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Afterimage: The Journal of Media Arts and Cultural Criticism features unique, high-quality coverage of digital media, film, games, photography, television, video, and visual arts, as well as addresses current scholarship, issues, and debates within art history, media studies, visual and cultural studies, and related fields. The journal seeks to serve as a diverse, inclusive, and interdisciplinary forum for visual culture and cultural criticism that extends across theory, research, and practice. 

Areas of particular focus and interest include activism, art and environment, art history, book arts, contemporary art, digital and new media, gender studies, media archeology, politics, queer cultures and media, race and ethnicity, religion and visual culture, television, and video games. 

Founded and launched in 1972 by photographer and curator Nathan Lyons, Afterimage has served as an important voice in the media arts for more than 45 years.  Afterimage was published by the Visual Studies Workshop in Rochester, New York from 1972 to 2018. University of California Press began publishing the journal in 2019 with volume 46. 

Building on the journal’s impressive publication history, UC Press will be working with the Afterimage editorial team to continue the legacy of the journal and to expand its scholarly scope and reach, including the addition of peer-reviewed research beginning with the 2020 volume, while remaining a relevant and accessible publication to both scholarly and non-scholarly readers alike. With the move to UC Press, the journal has ceased print production and moved to an online-only, quarterly format.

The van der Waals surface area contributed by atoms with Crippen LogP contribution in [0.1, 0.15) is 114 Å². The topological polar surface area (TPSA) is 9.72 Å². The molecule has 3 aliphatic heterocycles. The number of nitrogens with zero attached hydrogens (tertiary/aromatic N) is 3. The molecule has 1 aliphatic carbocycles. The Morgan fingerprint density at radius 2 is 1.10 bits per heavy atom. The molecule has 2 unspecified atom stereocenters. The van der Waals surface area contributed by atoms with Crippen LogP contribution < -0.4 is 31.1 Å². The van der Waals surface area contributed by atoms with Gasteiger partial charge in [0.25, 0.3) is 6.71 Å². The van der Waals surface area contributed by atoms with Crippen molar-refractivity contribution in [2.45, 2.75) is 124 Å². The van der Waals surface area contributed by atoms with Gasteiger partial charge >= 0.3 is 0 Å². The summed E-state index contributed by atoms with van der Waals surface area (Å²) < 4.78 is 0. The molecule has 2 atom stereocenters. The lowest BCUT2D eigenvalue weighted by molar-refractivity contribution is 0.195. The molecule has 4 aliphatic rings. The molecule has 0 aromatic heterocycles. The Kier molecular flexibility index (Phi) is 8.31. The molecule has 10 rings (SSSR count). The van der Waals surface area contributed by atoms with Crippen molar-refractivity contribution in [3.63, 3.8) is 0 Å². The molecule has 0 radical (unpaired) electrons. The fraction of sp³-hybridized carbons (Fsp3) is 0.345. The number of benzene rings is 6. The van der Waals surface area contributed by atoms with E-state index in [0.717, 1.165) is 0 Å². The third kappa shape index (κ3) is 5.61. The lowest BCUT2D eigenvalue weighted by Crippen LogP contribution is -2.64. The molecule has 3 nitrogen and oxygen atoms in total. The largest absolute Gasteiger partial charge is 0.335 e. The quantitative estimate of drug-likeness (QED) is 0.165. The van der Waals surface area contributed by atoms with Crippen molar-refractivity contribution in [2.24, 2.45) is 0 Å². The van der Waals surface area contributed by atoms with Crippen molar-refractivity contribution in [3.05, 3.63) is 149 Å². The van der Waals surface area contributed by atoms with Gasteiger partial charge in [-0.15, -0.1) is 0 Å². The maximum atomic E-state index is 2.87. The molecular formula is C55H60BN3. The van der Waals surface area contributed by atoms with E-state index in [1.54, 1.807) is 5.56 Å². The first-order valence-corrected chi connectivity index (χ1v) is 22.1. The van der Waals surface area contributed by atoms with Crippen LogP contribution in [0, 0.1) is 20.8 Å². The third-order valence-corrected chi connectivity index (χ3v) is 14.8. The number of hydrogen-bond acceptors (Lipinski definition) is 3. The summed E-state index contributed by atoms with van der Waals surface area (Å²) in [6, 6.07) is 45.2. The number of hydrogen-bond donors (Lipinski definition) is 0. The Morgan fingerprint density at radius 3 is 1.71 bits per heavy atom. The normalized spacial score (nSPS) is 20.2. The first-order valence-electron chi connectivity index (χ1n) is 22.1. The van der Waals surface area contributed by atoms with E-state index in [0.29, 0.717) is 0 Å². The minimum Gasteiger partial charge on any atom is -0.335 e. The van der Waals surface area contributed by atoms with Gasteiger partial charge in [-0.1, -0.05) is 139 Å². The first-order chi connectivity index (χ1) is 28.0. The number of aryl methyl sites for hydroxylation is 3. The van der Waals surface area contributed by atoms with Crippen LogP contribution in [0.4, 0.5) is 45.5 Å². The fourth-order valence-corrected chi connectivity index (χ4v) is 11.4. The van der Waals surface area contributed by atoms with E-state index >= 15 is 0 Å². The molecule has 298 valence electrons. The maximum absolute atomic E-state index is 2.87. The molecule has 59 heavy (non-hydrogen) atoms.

University of California is pleased to collaborate with the University of California, Irvine Ph.D. Program in Visual Studies on publication of Afterimage: The Journal of Media Arts and Cultural Criticism. 

UCI Visual Studies

About the UCI Ph.D. Program in Visual Studies 

  • Since its founding in the 1990s, the program has remained at the forefront of innovative interdisciplinary scholarship in the social and cultural production of visual expression and has established itself as one of the premier interdisciplinary graduate programs worldwide.
  • Its students have been equally successful in winning fellowships and active participants in professional activities spanning the fields of Visual Studies, Film and Media Studies, and Art History.
  • One of the special things about the Program community is the camaraderie shared by its graduate students, all of whom hail from different places, walks of life, and work on a wide array of different topics, but who all find a home in the experimental and supportive environment of our program.
  • Particular strengths of the program include cultural studies, critical race theory, digital technologies, feminist and queer studies, global modernism, postcolonial theory, and television studies. In addition, graduate students may choose to supplement their Visual Studies degrees with graduate certificates in Critical Theory, Feminist Studies, Asian American Studies, Latin American Studies, and Chicano/Latino Studies.
  • Following in the footsteps of the Program’s impressive group of students and graduates, each year the Program welcomes an equally diverse and talented first-year cohort, coming to UCI from all across the globe that brings an incredible variety of interests.
  • Alongside a stellar group of current students, past alumni and core faculty members the Program strives to maintain historic and present vibrancy of Visual Studies at UC Irvine that portends an equally electric future.
  • The Program works on the long-term challenges of changing expectations of career outcomes for doctoral students by engaging both faculty and students in collaborating in professionalization opportunities that prepare students for multiple career paths.

For more information on the University of California, Irvine Ph.D. Program in Visual Studies, please visit

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